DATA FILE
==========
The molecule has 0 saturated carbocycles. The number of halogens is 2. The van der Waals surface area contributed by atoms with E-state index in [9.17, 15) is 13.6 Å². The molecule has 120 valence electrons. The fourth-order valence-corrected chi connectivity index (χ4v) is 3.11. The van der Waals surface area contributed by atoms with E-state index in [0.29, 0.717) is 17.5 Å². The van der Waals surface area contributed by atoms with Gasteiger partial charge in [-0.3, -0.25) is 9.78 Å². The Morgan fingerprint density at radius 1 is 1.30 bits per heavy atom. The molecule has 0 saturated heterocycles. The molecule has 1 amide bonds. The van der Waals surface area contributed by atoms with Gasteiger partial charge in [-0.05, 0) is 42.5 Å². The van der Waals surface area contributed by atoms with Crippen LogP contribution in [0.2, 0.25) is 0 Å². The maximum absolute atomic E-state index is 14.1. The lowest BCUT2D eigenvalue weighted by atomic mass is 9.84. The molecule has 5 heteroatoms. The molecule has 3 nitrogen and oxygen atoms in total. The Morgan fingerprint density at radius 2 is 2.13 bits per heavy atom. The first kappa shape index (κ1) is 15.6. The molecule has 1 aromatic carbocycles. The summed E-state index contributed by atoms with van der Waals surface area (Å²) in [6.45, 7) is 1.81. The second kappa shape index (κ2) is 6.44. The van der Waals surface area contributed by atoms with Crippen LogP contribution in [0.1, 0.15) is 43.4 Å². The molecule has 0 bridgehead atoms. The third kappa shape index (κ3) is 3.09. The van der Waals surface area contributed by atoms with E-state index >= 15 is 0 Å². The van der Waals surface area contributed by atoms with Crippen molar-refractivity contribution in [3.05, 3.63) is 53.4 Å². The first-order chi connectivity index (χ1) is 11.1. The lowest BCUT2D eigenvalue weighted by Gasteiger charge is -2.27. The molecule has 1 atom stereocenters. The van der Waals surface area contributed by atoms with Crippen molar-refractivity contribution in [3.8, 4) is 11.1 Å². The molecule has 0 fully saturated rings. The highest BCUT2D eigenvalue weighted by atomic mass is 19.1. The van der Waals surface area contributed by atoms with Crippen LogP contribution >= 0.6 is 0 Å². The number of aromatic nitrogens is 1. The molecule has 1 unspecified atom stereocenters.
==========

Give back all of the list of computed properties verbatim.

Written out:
The molecule has 0 saturated carbocycles. The number of halogens is 2. The van der Waals surface area contributed by atoms with E-state index in [9.17, 15) is 13.6 Å². The molecule has 120 valence electrons. The fourth-order valence-corrected chi connectivity index (χ4v) is 3.11. The van der Waals surface area contributed by atoms with E-state index in [0.29, 0.717) is 17.5 Å². The van der Waals surface area contributed by atoms with Gasteiger partial charge in [-0.3, -0.25) is 9.78 Å². The Morgan fingerprint density at radius 1 is 1.30 bits per heavy atom. The molecule has 0 saturated heterocycles. The molecule has 1 amide bonds. The van der Waals surface area contributed by atoms with Gasteiger partial charge in [-0.05, 0) is 42.5 Å². The van der Waals surface area contributed by atoms with Crippen LogP contribution in [0.2, 0.25) is 0 Å². The maximum absolute atomic E-state index is 14.1. The lowest BCUT2D eigenvalue weighted by atomic mass is 9.84. The molecule has 5 heteroatoms. The molecule has 3 nitrogen and oxygen atoms in total. The Morgan fingerprint density at radius 2 is 2.13 bits per heavy atom. The first kappa shape index (κ1) is 15.6. The molecule has 1 aromatic carbocycles. The summed E-state index contributed by atoms with van der Waals surface area (Å²) in [6.45, 7) is 1.81. The second kappa shape index (κ2) is 6.44. The van der Waals surface area contributed by atoms with Crippen LogP contribution in [0.1, 0.15) is 43.4 Å². The molecule has 0 bridgehead atoms. The third kappa shape index (κ3) is 3.09. The van der Waals surface area contributed by atoms with E-state index >= 15 is 0 Å². The van der Waals surface area contributed by atoms with Crippen molar-refractivity contribution in [3.05, 3.63) is 53.4 Å². The first-order chi connectivity index (χ1) is 11.1. The lowest BCUT2D eigenvalue weighted by Gasteiger charge is -2.27. The molecule has 1 atom stereocenters. The van der Waals surface area contributed by atoms with Crippen molar-refractivity contribution in [3.8, 4) is 11.1 Å². The molecule has 0 fully saturated rings. The highest BCUT2D eigenvalue weighted by atomic mass is 19.1. The van der Waals surface area contributed by atoms with Crippen LogP contribution >= 0.6 is 0 Å². The number of aromatic nitrogens is 1. The molecule has 1 unspecified atom stereocenters.